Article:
• In case of Docker, the Dockerfile of the gRPC app must include the statement VOLUME /api.
  • The /api directory can optionally contain further files such as /api/meta.yml (see schema) to specify additional metadata, which may be read and considered by API adapters.

    • For example, a REST API adapter may require additional information on how to properly map and group RPC operations to resources and their associated CRUD operations.
  • By default, a gRPC app exposes the gRPC endpoint described by the /api/main.proto file on TCP port 50051. If the gRPC app exposes its gRPC API on a different port, the container must own the org.any2api.api-port label with the corresponding port number as value.

    • In case of Docker, the Dockerfile of the gRPC app container must include the statement LABEL org.any2api.api-port="…".

gRPC apps can be developed from scratch using any programming language that is supported by the gRPC framework. Alternatively, wrappers can be used as described in the following to provide gRPC endpoints for existing code/executables/APIs/… in a dynamic and automated fashion.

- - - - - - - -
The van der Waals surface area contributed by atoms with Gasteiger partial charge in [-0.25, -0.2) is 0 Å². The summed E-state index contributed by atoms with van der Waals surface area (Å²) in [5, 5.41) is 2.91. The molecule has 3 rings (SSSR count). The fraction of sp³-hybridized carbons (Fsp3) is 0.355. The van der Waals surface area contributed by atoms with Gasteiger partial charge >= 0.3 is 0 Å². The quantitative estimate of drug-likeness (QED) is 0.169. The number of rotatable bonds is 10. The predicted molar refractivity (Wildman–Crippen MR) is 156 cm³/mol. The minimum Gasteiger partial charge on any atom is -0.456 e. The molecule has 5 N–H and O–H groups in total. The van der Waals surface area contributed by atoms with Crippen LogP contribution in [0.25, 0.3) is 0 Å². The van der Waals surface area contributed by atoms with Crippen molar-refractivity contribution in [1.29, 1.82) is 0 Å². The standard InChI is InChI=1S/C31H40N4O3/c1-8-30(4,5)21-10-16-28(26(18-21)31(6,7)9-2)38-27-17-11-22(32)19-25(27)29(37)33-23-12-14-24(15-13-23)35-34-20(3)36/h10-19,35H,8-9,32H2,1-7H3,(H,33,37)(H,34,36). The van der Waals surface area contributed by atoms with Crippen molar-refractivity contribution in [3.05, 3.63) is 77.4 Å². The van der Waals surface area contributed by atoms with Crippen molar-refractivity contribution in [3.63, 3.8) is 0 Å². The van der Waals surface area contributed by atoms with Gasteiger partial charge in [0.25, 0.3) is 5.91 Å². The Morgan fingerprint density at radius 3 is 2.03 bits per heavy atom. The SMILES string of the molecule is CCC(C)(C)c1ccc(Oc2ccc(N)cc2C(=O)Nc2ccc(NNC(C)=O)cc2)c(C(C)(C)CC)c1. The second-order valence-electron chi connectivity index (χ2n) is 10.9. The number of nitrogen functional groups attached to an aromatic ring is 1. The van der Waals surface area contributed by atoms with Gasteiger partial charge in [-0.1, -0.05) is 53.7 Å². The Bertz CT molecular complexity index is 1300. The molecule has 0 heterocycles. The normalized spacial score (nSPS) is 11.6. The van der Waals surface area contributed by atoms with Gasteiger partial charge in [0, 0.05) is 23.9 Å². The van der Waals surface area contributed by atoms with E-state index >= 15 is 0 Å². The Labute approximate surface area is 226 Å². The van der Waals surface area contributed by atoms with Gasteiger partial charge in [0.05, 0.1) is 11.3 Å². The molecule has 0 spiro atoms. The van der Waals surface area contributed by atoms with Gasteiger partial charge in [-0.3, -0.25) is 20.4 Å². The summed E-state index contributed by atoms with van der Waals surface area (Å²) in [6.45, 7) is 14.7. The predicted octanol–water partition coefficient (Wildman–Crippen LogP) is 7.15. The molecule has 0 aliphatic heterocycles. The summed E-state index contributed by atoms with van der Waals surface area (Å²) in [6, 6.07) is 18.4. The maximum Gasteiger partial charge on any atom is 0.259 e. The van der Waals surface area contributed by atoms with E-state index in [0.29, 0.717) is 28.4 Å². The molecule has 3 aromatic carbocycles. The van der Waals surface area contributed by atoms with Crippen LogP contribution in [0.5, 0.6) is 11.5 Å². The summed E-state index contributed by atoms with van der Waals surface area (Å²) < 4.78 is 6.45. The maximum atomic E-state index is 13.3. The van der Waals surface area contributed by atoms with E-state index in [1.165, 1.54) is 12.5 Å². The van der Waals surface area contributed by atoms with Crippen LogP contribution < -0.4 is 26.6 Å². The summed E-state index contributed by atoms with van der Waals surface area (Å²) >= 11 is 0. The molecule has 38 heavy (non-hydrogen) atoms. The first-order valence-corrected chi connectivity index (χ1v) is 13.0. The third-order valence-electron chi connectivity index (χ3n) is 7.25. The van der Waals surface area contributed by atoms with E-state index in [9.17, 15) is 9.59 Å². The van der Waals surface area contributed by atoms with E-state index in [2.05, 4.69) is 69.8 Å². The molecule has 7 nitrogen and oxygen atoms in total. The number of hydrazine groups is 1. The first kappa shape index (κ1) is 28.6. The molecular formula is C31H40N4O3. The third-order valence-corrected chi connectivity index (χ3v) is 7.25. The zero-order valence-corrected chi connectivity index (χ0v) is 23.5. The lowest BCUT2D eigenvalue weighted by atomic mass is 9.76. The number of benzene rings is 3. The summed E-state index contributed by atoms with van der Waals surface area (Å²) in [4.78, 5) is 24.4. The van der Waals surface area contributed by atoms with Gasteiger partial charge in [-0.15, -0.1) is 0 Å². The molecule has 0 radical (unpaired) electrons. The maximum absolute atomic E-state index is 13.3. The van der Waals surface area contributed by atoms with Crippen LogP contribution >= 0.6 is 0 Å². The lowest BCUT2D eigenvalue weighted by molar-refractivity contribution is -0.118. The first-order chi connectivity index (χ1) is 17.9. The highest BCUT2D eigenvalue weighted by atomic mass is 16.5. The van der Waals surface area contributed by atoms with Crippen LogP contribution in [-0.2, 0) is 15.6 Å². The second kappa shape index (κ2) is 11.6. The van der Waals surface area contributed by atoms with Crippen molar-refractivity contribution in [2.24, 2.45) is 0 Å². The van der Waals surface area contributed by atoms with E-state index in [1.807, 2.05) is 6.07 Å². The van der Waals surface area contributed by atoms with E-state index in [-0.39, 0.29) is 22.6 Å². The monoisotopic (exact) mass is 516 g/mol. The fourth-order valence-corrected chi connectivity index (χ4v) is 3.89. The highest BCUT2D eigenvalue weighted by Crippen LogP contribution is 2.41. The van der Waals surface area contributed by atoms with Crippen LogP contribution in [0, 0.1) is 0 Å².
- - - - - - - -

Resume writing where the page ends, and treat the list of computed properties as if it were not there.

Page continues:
A wrapper is a special kind of gRPC app container, so its interface follows the previously described constraints. However, it does not implement specific application/business logic, but provides generic logic to wrap a specific kind of executable/API/… and exposes its functionality through a gRPC endpoint. For example, a Python wrapper can transparently expose a gRPC endpoint for any given Python script.

As a result, wrappers further reduce API development efforts because you just implement the application logic using a language and technology of your choice. Then, you utilize an appropriate wrapper to make a gRPC endpoint out of it. Now you can instantly use and benefit from the entire any2api ecosystem without having to develop an API from scratch.